The results of our current and future clinical trials may differ from results achieved in earlier preclinical and clinical studies for a variety of reasons, including:

 

we may not demonstrate the potency and efficacy benefits observed in previous studies;

 

our efforts to improve, standardize and automate the manufacture and supply of our product candidates, including ProTmune, FATE-NK100, FT500 and FT516, and any resulting deviations in the manufacture of our product candidates, may adversely affect the safety, purity, potency, stability, or efficacy of such product candidates;

 

differences in study design, including differences in conditioning regimens, eligibility criteria, and patient populations;

 

advancements in the standard of care may affect our ability to demonstrate efficacy or achieve study endpoints in our current or future clinical trials; and

 

safety issues or adverse events in patients that enroll in our current or future clinical trials.

Even if our current and planned clinical trials are successful, we will need to conduct additional clinical trials, which may include registrational trials, trials in additional patient populations or under different treatment conditions, and trials using different manufacturing protocols, processes, materials or facilities or under different manufacturing conditions, before we are able to seek approvals for our product candidates from the FDA and regulatory authorities outside the United States to market and sell these product candidates. Our failure to meet the requirements to support marketing approval for our product candidates in our ongoing and future clinical trials would substantially harm our business and prospects.

Even if we obtain regulatory approval for a product candidate, our products will remain subject to regulatory scrutiny.

Any product candidate for which we obtain marketing approval, along with the manufacturing protocols, processes, materials and facilities, qualification testing, post-approval clinical data, labeling and promotional activities for such product, will be subject to continual and additional requirements of the FDA and other regulatory authorities. These requirements include submissions of safety and other post-marketing information, reports, registration and listing requirements, requirements relating to current cGMP, quality control, quality assurance and corresponding maintenance of records and documents, and recordkeeping. Even if marketing approval of a product candidate is granted, the approval may be subject to limitations on the indicated uses for which the product may be marketed or to conditions of approval, or contain requirements for costly post-marketing testing and surveillance to monitor the safety or efficacy of the product. The FDA closely regulates the post-approval marketing and promotion of pharmaceutical and biological products to ensure such products are marketed only for the approved indications and in accordance with the provisions of the approved labeling. Later discovery of previously unknown problems with our product candidates, manufacturing operations, or failure to comply with regulatory requirements, may lead to various adverse conditions, including significant delays in bringing our product candidates to market and or being precluded from manufacturing or selling our product candidates, any of which could significantly harm our business.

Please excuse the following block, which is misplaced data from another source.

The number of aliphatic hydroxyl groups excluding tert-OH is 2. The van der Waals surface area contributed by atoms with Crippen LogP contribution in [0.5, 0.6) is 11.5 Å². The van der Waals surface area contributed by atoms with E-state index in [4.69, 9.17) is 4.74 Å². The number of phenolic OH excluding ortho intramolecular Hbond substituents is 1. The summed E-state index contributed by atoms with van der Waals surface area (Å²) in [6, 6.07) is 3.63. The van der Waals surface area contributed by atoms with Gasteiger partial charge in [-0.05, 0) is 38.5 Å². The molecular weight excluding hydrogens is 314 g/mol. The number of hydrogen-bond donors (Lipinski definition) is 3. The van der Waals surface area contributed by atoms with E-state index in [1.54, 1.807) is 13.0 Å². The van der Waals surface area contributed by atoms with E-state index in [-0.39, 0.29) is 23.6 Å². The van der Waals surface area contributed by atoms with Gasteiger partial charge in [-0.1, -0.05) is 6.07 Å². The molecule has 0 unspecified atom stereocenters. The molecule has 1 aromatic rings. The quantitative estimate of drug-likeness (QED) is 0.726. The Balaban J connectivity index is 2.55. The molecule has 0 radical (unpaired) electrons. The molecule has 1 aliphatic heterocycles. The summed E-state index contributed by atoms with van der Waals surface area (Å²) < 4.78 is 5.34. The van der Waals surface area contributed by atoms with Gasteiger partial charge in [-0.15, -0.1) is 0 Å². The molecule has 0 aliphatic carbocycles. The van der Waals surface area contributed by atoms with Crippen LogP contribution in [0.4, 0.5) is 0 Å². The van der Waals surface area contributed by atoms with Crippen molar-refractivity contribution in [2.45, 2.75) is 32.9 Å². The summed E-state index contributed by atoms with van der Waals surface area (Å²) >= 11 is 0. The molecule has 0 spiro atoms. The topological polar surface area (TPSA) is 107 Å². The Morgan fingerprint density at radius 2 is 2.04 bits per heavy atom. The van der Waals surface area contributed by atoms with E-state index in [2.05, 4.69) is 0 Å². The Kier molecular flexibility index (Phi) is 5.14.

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We expect to rely on orphan drug status to develop and commercialize certain of our product candidates, but our existing orphan drug designations may not confer marketing exclusivity or other expected commercial benefits and we may not be able to obtain orphan drug designations for our other product candidates.

We expect to rely on orphan drug exclusivity for ProTmune and may rely on orphan drug exclusivity for other product candidates that we may develop. Orphan drug status confers seven years of marketing exclusivity in the United States under the Federal Food, Drug, and Cosmetic Act, and up to ten years of marketing exclusivity in Europe for a particular product in a specified indication. We have been granted orphan drug designation in the United States for ex vivo programmed mobilized peripheral blood for the prevention of GvHD in patients undergoing allogeneic hematopoietic cell transplantation, and in the European Union for ProTmune for treatment in hematopoietic stem cell transplantation. While we have been granted these orphan designations, even if we are the first to obtain marketing approval of our product candidates for the applicable indications, we will not be able to rely on these designations to exclude other companies from manufacturing or selling biological products using the same principal molecular structural features for the same indication beyond these timeframes. Furthermore, any marketing exclusivity in Europe can be reduced from ten years to six years if the initial designation criteria have significantly changed since the market authorization of the orphan product. In addition, we may be unable to obtain orphan drug designations for any other product candidates that we are currently developing or may pursue.